Last week Ireland was hit by a winter storm called Emma. Imagine sharing your name with a storm system, or “severe weather event” as it was strangely referred to in the news.
In all my (six, long) winters in Canada or (seven) winters in Norway I never came across a couple of windy, snowy days that had a name. Sure why would anyone bother? It’s snowing and blowing and freezing all the time in both countries, for months on end. There was no fancy name for the Oslo blizzard that blew while my younger daughter was born one February, or any cute moniker to describe the Christmas we spent dog-sitting (and dog walking) at a friends’ house located on Toronto’s minus 20 lakefront. Nor is there any way to train your leg muscles to forget the thigh-high piles of snow to be climbed over to get into your downtown office… for days or weeks at a time. Or the snow shovelling, or walking on ice, or keeping pipes unfrozen.
Those long-born habits of mine all faded into one big blur last week when I started picking up on the slightly-panicked warnings about the impending “Beast from the East” and Storm Emma last week. We were warned of “minus 7” degree temperatures, that we should stock up on food because by Wednesday the country was being told to all stay indoors for a couple of days. The entire country. Oh but especially Dublin, because round here we’re not so used to really bad weather. That’s for the folks down the country, the ones who have to deal more regularly with the lambing and the narrow local roads and more likely downing of electricity and Netflix for a few days.
No, all my hard-earned familiarity with snow and ice conditions went out the window. Transport would stop, shops would close. There were red warnings, yellow warnings, the emergency people on the telly were telling us – in plain English and equally clear sign language – that we had to be prepared: we must stay inside. Would we need to await their approval to build a snowman?
I found myself reverting back to the nervous Irish woman who found herself in the thick of a real Canadian prairie winter back in 1998, when her boyfriend first brought her home to his family for Christmas. From my first breath outside Calgary airport – which made my lungs freeze – to the “good sport” who joined in the minus-18 sledding fest after Christmas lunch (see photo) and to the subsequently-invaluable experience of finding my car not stopping properly at a red light, I learned to respect and love the snow. Jump forward several years and I have two kids who grew up in Norway – one of whom spent two winters in a forest kindergarten (they even built their own latrine) – and who go far beyond me in terms of understanding the nature of snow.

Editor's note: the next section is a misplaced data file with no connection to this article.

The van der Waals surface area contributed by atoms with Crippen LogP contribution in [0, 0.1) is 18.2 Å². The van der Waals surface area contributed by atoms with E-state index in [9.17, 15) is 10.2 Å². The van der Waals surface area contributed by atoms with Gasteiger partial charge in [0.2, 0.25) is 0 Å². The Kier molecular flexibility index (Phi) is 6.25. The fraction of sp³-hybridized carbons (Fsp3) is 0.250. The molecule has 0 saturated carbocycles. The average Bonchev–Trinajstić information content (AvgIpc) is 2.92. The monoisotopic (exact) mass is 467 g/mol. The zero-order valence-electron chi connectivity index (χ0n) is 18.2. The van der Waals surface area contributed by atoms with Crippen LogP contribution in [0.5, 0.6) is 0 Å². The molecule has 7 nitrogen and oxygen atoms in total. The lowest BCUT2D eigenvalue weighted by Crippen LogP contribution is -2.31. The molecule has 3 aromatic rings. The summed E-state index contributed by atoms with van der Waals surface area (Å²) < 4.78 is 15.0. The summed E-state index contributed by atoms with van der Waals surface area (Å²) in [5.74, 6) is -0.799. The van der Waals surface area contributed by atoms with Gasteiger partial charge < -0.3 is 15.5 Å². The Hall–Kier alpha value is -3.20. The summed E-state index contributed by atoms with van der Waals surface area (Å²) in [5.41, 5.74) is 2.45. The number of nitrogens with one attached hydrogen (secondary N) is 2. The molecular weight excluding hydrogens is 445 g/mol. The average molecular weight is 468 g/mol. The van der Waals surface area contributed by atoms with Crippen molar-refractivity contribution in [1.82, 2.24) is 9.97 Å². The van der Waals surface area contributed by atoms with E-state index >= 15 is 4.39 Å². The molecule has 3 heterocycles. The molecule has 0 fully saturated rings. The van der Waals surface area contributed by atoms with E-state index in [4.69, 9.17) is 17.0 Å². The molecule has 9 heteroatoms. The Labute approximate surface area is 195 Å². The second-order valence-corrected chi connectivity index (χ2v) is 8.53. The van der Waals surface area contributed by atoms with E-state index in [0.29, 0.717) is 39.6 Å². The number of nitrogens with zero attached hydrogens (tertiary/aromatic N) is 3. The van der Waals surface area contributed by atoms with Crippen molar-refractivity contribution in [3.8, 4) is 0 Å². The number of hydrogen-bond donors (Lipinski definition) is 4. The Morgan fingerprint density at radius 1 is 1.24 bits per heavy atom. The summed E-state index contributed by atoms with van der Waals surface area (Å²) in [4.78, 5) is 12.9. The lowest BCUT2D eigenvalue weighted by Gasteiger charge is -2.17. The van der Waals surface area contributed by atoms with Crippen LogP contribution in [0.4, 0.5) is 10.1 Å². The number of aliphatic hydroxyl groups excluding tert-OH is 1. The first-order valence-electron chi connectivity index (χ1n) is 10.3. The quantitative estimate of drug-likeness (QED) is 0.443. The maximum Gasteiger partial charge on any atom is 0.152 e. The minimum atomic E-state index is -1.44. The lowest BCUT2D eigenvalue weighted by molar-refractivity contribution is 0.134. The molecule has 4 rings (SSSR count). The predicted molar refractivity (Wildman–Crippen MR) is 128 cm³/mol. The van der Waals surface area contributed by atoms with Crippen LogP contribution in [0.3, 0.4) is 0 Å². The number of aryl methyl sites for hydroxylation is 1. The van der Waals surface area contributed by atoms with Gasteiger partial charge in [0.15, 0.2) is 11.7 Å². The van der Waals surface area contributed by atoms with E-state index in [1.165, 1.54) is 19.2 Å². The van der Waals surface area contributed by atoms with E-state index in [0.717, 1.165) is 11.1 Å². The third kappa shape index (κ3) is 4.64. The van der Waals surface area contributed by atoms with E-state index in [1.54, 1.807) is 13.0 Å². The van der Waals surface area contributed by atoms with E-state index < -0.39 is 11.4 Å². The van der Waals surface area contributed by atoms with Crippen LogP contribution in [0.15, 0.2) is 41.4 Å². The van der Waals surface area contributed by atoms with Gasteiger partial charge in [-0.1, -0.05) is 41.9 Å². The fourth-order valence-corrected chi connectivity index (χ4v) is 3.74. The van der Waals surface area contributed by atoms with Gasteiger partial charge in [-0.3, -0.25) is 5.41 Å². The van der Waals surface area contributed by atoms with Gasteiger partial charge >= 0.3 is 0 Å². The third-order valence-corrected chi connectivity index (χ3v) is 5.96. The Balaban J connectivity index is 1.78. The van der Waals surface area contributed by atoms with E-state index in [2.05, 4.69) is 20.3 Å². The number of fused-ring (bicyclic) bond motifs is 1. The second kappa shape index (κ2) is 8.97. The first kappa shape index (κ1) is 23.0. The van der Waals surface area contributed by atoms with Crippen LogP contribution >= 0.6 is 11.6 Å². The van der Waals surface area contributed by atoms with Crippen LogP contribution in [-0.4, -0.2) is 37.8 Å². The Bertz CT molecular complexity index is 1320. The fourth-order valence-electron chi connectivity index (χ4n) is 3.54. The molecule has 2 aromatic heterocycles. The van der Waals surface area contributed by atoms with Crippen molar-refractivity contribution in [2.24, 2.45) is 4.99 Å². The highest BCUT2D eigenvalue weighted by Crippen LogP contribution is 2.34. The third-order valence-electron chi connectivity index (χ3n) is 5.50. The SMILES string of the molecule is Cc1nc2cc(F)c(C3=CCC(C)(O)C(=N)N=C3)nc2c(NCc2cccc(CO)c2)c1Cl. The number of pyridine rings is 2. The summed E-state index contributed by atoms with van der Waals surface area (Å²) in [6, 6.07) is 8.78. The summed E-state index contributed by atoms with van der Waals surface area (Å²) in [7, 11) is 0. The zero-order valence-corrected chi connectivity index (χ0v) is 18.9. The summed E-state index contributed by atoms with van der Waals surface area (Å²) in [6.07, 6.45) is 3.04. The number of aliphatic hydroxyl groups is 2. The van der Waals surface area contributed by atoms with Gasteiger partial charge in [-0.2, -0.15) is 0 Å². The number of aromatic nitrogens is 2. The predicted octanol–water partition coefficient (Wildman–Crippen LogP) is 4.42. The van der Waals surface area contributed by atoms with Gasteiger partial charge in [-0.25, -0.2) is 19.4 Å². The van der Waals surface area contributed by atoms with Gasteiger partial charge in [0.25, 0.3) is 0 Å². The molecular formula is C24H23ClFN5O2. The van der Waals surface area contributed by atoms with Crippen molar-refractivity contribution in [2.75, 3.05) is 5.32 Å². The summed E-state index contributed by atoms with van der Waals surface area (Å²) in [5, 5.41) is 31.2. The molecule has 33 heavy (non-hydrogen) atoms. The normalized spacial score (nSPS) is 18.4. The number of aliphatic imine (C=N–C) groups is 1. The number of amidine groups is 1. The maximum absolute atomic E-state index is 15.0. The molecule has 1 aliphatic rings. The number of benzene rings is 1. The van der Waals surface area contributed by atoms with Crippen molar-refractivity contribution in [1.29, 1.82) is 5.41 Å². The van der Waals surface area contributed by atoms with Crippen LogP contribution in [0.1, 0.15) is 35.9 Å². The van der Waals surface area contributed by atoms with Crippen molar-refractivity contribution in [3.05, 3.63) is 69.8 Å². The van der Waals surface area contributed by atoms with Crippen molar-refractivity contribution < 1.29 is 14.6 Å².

By Wednesday the schools were closed. Fair enough, the wind was picking up a bit but I don’t remember many (ahem) snow days in Norway and Canada. The day before, some of us school mums were getting into a bit of a tizz about the shelves emptying out at SuperValu. The bread and milk were, naturally, nearly all gone but also dwindling were the loo paper, the firewood and… the potatoes.
On the radio news the Taoiseach (prime minister) was bombarded with more than the usual questions: “Can you tell us Taoiseach when the snow will be gone?” It hadn’t arrived at that stage.
That night I went outside to look at the snow that had started falling. There was something wrong with it – it was all plasticky, like mushed-up styrofoam. It didn’t melt in my hand.
On Thursday morning we knew this was S-day. I was actually feeling a bit panicky. What if someone needed to get to a doctor? What if the snow didn’t come after all? And then we realised we had no running water in the house. The pipes had frozen during the night. Well even minus 2 is below zero and the pipes are on the roof.